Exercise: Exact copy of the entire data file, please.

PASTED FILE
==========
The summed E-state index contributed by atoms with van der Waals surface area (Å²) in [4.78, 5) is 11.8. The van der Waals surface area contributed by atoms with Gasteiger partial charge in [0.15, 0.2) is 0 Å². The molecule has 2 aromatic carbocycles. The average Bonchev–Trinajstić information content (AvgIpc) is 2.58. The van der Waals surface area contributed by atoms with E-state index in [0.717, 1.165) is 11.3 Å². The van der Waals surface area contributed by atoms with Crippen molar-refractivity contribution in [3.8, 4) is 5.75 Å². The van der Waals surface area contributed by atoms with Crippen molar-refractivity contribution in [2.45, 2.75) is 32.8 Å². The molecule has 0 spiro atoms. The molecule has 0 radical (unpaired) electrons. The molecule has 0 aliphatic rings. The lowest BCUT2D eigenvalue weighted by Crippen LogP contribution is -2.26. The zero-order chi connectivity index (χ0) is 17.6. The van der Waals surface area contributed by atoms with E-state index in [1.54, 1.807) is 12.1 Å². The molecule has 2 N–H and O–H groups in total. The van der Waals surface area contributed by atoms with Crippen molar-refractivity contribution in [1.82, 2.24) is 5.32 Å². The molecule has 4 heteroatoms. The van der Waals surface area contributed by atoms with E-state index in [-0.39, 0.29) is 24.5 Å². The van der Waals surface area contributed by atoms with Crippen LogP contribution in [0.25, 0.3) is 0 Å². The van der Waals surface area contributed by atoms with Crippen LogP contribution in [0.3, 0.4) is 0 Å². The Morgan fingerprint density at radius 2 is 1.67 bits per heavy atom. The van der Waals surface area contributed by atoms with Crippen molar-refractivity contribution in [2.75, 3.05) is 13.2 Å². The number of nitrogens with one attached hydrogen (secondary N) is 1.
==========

The summed E-state index contributed by atoms with van der Waals surface area (Å²) in [4.78, 5) is 11.8. The van der Waals surface area contributed by atoms with Gasteiger partial charge in [0.15, 0.2) is 0 Å². The molecule has 2 aromatic carbocycles. The average Bonchev–Trinajstić information content (AvgIpc) is 2.58. The van der Waals surface area contributed by atoms with E-state index in [0.717, 1.165) is 11.3 Å². The van der Waals surface area contributed by atoms with Crippen molar-refractivity contribution in [3.8, 4) is 5.75 Å². The van der Waals surface area contributed by atoms with Crippen molar-refractivity contribution in [2.45, 2.75) is 32.8 Å². The molecule has 0 spiro atoms. The molecule has 0 radical (unpaired) electrons. The molecule has 0 aliphatic rings. The lowest BCUT2D eigenvalue weighted by Crippen LogP contribution is -2.26. The zero-order chi connectivity index (χ0) is 17.6. The van der Waals surface area contributed by atoms with E-state index in [1.54, 1.807) is 12.1 Å². The molecule has 2 N–H and O–H groups in total. The van der Waals surface area contributed by atoms with Crippen molar-refractivity contribution in [1.82, 2.24) is 5.32 Å². The molecule has 4 heteroatoms. The van der Waals surface area contributed by atoms with E-state index in [-0.39, 0.29) is 24.5 Å². The van der Waals surface area contributed by atoms with Crippen LogP contribution in [0.25, 0.3) is 0 Å². The van der Waals surface area contributed by atoms with Crippen LogP contribution in [0.3, 0.4) is 0 Å². The Morgan fingerprint density at radius 2 is 1.67 bits per heavy atom. The van der Waals surface area contributed by atoms with Crippen molar-refractivity contribution in [2.75, 3.05) is 13.2 Å². The number of nitrogens with one attached hydrogen (secondary N) is 1.